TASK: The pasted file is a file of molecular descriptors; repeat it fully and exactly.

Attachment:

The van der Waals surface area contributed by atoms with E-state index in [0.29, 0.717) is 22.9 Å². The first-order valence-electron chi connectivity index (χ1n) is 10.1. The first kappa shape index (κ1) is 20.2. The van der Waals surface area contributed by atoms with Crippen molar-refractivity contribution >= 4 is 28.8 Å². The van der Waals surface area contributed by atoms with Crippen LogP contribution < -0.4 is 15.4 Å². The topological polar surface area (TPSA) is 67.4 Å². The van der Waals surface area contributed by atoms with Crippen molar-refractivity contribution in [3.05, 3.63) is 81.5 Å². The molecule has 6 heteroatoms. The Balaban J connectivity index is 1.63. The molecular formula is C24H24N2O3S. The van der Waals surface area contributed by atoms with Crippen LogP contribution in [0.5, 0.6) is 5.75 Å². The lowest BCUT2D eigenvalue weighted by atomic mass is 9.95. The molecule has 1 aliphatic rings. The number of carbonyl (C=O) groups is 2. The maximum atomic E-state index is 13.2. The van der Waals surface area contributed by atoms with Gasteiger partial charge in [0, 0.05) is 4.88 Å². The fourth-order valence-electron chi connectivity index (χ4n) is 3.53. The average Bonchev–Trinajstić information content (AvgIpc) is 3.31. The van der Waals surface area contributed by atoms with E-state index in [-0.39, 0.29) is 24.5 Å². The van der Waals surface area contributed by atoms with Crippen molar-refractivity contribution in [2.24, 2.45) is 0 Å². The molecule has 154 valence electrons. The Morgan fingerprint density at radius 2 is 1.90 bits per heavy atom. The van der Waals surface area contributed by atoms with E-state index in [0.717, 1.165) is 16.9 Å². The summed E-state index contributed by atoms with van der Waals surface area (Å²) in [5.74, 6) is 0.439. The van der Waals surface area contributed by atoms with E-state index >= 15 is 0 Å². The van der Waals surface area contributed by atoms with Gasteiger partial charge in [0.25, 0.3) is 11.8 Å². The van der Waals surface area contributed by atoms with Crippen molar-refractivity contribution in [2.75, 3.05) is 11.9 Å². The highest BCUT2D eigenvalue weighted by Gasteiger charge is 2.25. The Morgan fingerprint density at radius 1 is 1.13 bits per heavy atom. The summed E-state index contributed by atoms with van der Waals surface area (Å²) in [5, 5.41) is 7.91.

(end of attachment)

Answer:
The van der Waals surface area contributed by atoms with E-state index in [0.29, 0.717) is 22.9 Å². The first-order valence-electron chi connectivity index (χ1n) is 10.1. The first kappa shape index (κ1) is 20.2. The van der Waals surface area contributed by atoms with Crippen molar-refractivity contribution >= 4 is 28.8 Å². The van der Waals surface area contributed by atoms with Crippen LogP contribution < -0.4 is 15.4 Å². The topological polar surface area (TPSA) is 67.4 Å². The van der Waals surface area contributed by atoms with Crippen molar-refractivity contribution in [3.05, 3.63) is 81.5 Å². The molecule has 6 heteroatoms. The Balaban J connectivity index is 1.63. The molecular formula is C24H24N2O3S. The van der Waals surface area contributed by atoms with Crippen LogP contribution in [0.5, 0.6) is 5.75 Å². The lowest BCUT2D eigenvalue weighted by atomic mass is 9.95. The molecule has 1 aliphatic rings. The number of carbonyl (C=O) groups is 2. The maximum atomic E-state index is 13.2. The van der Waals surface area contributed by atoms with Gasteiger partial charge in [0, 0.05) is 4.88 Å². The fourth-order valence-electron chi connectivity index (χ4n) is 3.53. The average Bonchev–Trinajstić information content (AvgIpc) is 3.31. The van der Waals surface area contributed by atoms with E-state index in [-0.39, 0.29) is 24.5 Å². The van der Waals surface area contributed by atoms with Crippen molar-refractivity contribution in [2.24, 2.45) is 0 Å². The molecule has 154 valence electrons. The Morgan fingerprint density at radius 2 is 1.90 bits per heavy atom. The van der Waals surface area contributed by atoms with E-state index in [0.717, 1.165) is 16.9 Å². The summed E-state index contributed by atoms with van der Waals surface area (Å²) in [5.74, 6) is 0.439. The van der Waals surface area contributed by atoms with E-state index >= 15 is 0 Å². The van der Waals surface area contributed by atoms with Gasteiger partial charge in [0.25, 0.3) is 11.8 Å². The van der Waals surface area contributed by atoms with Crippen molar-refractivity contribution in [2.75, 3.05) is 11.9 Å². The highest BCUT2D eigenvalue weighted by Gasteiger charge is 2.25. The Morgan fingerprint density at radius 1 is 1.13 bits per heavy atom. The summed E-state index contributed by atoms with van der Waals surface area (Å²) in [5, 5.41) is 7.91.